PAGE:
Stable water isotope measurementsAn atom is composed of a nucleus and one or more electrons bound to the nucleus. The nucleus is made of one or more protons and typically a similar number of neutrons. However, the number of neutrons can vary and the different variants of the same atom is thus called isotopes. Below three different water molecules formed from 2 hydrogen atoms and different oxygen isotopes (similar, but with different number of neutrons in the nucleus) are depicted. The most common form is H216O. For each 10,000 water molecules in nature, only 3 are H217O and 20 are H218O. A water molecule consists of one oxygen atom and two hydrogen atoms. However, the atoms can vary with respect to the number of neutrons (see picture to the right). This means that some of the water molecules will be heavier than others. The maximum amount of moisture that air can hold drops with decreasing temperatures. When humid air cools, at some point the water molecules will condensate to form precipitation. As the heavier isotopes have a slightly larger tendency to condensate, the humid air mass will gradually lose relatively more and more of the water molecules containing heavy isotopes (18O and Deuterium; D or 2H). Every time precipitation forms, the air mass will become more depleted in heavy isotopes. In the language of physics, fractionation takes place. During cold conditions (e.g. during winter or in a cold climatic period), the air masses arriving in Greenland have cooled more on the way, thereby having formed more precipitation and the remaining vapor is therefore more depleted in heavy isotopes (corresponding to lower δ18O vales). Thus, the isotope values in the snow falling at the Greenland ice sheet reflects the level of rain-out from the air mass, which correlates with temperature. Therefore, by measuring the isotope composition in the ice core it is possible to reconstruct the annual temperature variations year by year.
For the active days, approx. 13-15 meters of ice core can be processed per day in camp using a method called Continous Flow Analyses (CFA). You can read more about the method in the 'measurements in labs' section.
Measurements of physical propertiesIce crystals in different types of polarized light. The squares are 1 cm on each side. The phrase "Physical Properties" covers a range of different measurements. Many of these measurements are conducted in laboratories at the universities participationg in the projects (e.g. the Alfred-Wegener-Institute in Germany). However, for the analyses that require fresh ice, systems will be set up in the science trench and in the before mentioned designated warm lab. Here, the physical properties of the ice, e.g. the crystal structure, is measured.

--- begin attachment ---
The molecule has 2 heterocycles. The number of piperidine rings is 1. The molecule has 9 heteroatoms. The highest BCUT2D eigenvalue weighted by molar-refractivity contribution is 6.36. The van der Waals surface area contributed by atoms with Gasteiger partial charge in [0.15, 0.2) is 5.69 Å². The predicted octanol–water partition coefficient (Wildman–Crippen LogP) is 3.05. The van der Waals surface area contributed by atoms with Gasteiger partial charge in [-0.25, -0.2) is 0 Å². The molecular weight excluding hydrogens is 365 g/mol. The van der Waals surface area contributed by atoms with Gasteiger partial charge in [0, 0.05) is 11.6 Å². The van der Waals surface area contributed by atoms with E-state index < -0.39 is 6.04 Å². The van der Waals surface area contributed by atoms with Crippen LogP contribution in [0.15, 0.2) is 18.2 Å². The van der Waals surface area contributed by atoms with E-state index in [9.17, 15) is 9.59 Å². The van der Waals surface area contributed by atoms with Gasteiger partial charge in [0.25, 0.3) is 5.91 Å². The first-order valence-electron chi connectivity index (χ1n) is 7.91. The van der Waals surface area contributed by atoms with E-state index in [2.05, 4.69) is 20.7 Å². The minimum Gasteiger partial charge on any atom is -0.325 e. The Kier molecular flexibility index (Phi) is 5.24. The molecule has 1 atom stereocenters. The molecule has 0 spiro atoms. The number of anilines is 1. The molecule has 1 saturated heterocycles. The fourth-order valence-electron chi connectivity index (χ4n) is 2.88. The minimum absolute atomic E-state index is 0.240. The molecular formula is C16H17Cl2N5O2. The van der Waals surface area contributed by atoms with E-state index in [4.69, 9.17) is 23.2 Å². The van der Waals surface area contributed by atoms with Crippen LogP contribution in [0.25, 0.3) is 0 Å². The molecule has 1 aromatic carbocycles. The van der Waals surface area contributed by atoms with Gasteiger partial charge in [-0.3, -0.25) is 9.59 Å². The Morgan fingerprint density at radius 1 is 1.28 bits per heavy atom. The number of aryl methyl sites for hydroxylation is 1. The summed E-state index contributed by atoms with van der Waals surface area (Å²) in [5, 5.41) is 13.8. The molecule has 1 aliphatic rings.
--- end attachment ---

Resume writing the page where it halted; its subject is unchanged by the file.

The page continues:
Ice core in core buffer
Ice cores needs to be kept at low temperatures (-20°C or colder). In the field ice core's are stored the surface of the ice in "caves" similar to the trenches described under "Preparations".
Brittle ice is stored in the ice core buffer prior to being processed. The cores are left in the core buffer over winter so they are less brittle when processed in the science trench.
The ice that is being shipped back to Copenhagen (see previous sections) will be stored in large freezers which holds the ice core archive. The archive contains a total of 15 km of ice from several Greenland deep drillings and many other drilling projects. The archive makes it possible to study the old cores when new measurement techniques are developed or new ideas emerge.
From the EastGRIP camp the ice is flown to Kangerlussuaq (Danish name: Søndre Strømfjord) in the south western part of Greenland. Kangerlussuaq has long been a logistical focal point for scientific expeditions, because it can be reached by direct flight from Copenhagen and has the best airport and some of the best weather conditions in Greenland. Both People and cargo (including ice cores) are transported in large LC-130 Hercules airplanes operated by the 109th division of the New York Air Guard.
In Kangerlussuaq the ice is stored in a freezer. Hereafter, most of the ice shipped back to Denmark and finally transported by truck to the Centre for Ice and Climate or other storage facilities. Throughout the journey it is of the uppermost importance that the ice is kept under low temperatures.
Measurements in the lab
Gas bubbles trapped in the ice when an ice core can be analysed in order to determine the composition of the atmosphere hundreds of thousand years back in time. This is done either by by melting content (e.g. for analysis of the CH4 or N2O) or crushing the ice (for anlysis of the CO2 content), thus releasing the samples of past atmospheric air from the ice and analysed.